Why You Should Use Docker on a Synology NAS

  • Post author:WunderTech
  • Post published:May 20, 2024
  • Post last modified:May 20, 2024
  • Post category:Synology
  • Reading time:5 mins read

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One of the most common questions new users ask is why exactly they should use Docker. The truth is, Docker is kind of confusing initially, and a lot of the things that users want to install already have packages or alternatives in Synology’s Package Center.

For this reason, a lot of people naturally fall back to thinking that Docker is a waste of time and effort and it simply doesn’t provide enough value to learn and implement, but I’m here to explain exactly why you probably should use Docker for everything…especially if you’re willing to learn it.

What is Docker?

Docker is an open-source platform that allows you to deploy and manage applications inside of Containers. Containers are incredibly portable, meaning that you can take the data and move them to a completely separate device running Docker and it’ll work on that device as well. This is because Docker containers write their important configuration data to volumes (assuming it’s configured properly). That volume data can be moved to a separate device and recreated with minimal downtime, maintaining all previous functionality.

docker volume

Adding Docker Compose on top of it (which Synology’s Container Manager now supports), you can maintain a Docker Compose file that has the configuration for the Container as well. So not only is the data portable, but the actual configuration is portable as well – something that isn’t common outside of Docker containers.

docker compose example

Why Pick Docker Containers?

Using a Docker Container as opposed to a package has all of the benefits that we spoke of above in terms of portability, but it also brings the benefit of opening the possibilities to all types of different, standardized applications.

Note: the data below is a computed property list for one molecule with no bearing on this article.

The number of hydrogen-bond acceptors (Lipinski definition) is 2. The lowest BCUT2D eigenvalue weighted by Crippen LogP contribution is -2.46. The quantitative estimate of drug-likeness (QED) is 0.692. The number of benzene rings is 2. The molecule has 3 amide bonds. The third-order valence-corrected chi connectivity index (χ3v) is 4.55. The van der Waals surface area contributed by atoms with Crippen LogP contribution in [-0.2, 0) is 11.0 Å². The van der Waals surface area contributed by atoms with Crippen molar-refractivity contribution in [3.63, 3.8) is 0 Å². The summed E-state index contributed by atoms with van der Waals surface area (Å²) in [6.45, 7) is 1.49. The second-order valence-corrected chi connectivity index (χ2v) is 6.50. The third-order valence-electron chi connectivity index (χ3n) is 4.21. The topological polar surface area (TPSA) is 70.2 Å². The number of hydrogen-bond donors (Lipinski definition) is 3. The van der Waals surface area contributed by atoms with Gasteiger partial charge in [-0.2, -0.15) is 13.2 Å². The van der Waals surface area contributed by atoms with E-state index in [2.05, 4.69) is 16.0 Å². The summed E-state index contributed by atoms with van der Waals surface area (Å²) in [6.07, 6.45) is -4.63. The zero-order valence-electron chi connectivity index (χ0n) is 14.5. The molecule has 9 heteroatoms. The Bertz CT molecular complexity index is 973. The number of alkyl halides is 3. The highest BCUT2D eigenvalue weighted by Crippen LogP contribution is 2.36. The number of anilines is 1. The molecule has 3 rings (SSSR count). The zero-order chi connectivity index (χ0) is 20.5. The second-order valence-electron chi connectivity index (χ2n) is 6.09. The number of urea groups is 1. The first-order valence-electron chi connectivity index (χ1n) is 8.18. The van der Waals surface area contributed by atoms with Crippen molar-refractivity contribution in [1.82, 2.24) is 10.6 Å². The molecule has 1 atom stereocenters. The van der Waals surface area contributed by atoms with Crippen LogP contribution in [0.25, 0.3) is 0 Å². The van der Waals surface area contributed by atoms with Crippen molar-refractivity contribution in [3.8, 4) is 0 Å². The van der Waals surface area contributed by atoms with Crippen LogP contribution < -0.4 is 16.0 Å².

docker registry

For example, people love Synology Drive (and it’s my favorite tool), but it’s only available in Synology DSM. For users looking for an alternative, they can run something like NextCloud which would provide extremely similar functionality, with the benefit of being an application that runs on other operating systems as well.

This is arguably the biggest benefit, as you are indirectly locking yourself into an ecosystem if you use first-party tools. If you choose the Package comparison (using Plex as an example), the data will exist on the NAS and you’ll technically be able to get it, but not like you can with Docker. Instead, you’ll be looking through the Synology filesystem hoping to find the data and trying to piece it back together on whatever operating system you’re moving to.

This all ignores just how many total options you have with Docker. Synology’s Package Center is extremely limited, but Docker has an insane amount of packages. Some of my favorites being Pi-hole for DNS ad blocking, Uptime Kuma for uptime tracking, Vaultwarden for password management, and much more.

synology package center

The point is, there are some great first-party packages you can use and I’m not trying to discourage anyone from using them. It’s just that as time goes on, you’ll slowly realize (like I did), that Docker’s flexibility is worth the slightly more time-consuming setup process, especially after you learn how it all works!